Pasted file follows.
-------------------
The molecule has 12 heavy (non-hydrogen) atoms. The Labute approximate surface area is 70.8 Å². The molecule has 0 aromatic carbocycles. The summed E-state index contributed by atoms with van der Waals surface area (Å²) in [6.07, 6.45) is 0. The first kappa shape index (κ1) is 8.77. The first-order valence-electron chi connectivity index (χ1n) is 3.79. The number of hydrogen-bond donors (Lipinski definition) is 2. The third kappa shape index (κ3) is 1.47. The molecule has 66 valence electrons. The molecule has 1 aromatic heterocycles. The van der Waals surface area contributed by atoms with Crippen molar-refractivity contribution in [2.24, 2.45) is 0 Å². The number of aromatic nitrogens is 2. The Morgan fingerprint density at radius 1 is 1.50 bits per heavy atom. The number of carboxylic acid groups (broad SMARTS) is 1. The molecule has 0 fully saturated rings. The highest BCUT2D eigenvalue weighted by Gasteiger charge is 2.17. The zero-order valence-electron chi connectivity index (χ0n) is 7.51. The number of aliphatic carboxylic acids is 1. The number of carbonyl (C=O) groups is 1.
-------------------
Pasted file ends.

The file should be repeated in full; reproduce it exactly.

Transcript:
The molecule has 12 heavy (non-hydrogen) atoms. The Labute approximate surface area is 70.8 Å². The molecule has 0 aromatic carbocycles. The summed E-state index contributed by atoms with van der Waals surface area (Å²) in [6.07, 6.45) is 0. The first kappa shape index (κ1) is 8.77. The first-order valence-electron chi connectivity index (χ1n) is 3.79. The number of hydrogen-bond donors (Lipinski definition) is 2. The third kappa shape index (κ3) is 1.47. The molecule has 66 valence electrons. The molecule has 1 aromatic heterocycles. The van der Waals surface area contributed by atoms with Crippen molar-refractivity contribution in [2.24, 2.45) is 0 Å². The number of aromatic nitrogens is 2. The Morgan fingerprint density at radius 1 is 1.50 bits per heavy atom. The number of carboxylic acid groups (broad SMARTS) is 1. The molecule has 0 fully saturated rings. The highest BCUT2D eigenvalue weighted by Gasteiger charge is 2.17. The zero-order valence-electron chi connectivity index (χ0n) is 7.51. The number of aliphatic carboxylic acids is 1. The number of carbonyl (C=O) groups is 1.